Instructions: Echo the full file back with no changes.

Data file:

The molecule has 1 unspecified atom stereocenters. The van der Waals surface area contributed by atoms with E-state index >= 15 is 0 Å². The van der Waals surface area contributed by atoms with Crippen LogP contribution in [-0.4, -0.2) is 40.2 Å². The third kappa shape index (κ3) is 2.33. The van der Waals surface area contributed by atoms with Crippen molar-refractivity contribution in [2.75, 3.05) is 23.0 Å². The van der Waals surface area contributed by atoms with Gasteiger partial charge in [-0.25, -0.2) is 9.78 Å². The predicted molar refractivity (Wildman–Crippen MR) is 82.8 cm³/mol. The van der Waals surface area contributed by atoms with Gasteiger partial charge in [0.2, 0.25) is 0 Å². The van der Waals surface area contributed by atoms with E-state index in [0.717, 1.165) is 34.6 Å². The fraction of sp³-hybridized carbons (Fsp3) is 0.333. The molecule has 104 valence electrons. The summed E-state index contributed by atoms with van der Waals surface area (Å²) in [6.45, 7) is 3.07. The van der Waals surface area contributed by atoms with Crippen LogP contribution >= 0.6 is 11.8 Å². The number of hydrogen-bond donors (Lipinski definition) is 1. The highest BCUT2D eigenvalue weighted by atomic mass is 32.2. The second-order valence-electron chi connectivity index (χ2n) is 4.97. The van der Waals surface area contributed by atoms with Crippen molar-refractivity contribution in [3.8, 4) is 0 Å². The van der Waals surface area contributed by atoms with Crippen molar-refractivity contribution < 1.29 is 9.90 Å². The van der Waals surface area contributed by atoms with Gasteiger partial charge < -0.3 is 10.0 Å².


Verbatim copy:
The molecule has 1 unspecified atom stereocenters. The van der Waals surface area contributed by atoms with E-state index >= 15 is 0 Å². The van der Waals surface area contributed by atoms with Crippen LogP contribution in [-0.4, -0.2) is 40.2 Å². The third kappa shape index (κ3) is 2.33. The van der Waals surface area contributed by atoms with Crippen molar-refractivity contribution in [2.75, 3.05) is 23.0 Å². The van der Waals surface area contributed by atoms with Gasteiger partial charge in [-0.25, -0.2) is 9.78 Å². The predicted molar refractivity (Wildman–Crippen MR) is 82.8 cm³/mol. The van der Waals surface area contributed by atoms with Gasteiger partial charge in [0.2, 0.25) is 0 Å². The van der Waals surface area contributed by atoms with E-state index in [0.717, 1.165) is 34.6 Å². The fraction of sp³-hybridized carbons (Fsp3) is 0.333. The molecule has 104 valence electrons. The summed E-state index contributed by atoms with van der Waals surface area (Å²) in [6.45, 7) is 3.07. The van der Waals surface area contributed by atoms with Crippen LogP contribution >= 0.6 is 11.8 Å². The number of hydrogen-bond donors (Lipinski definition) is 1. The highest BCUT2D eigenvalue weighted by atomic mass is 32.2. The second-order valence-electron chi connectivity index (χ2n) is 4.97. The van der Waals surface area contributed by atoms with Crippen molar-refractivity contribution in [3.8, 4) is 0 Å². The van der Waals surface area contributed by atoms with Crippen molar-refractivity contribution < 1.29 is 9.90 Å². The van der Waals surface area contributed by atoms with Gasteiger partial charge < -0.3 is 10.0 Å².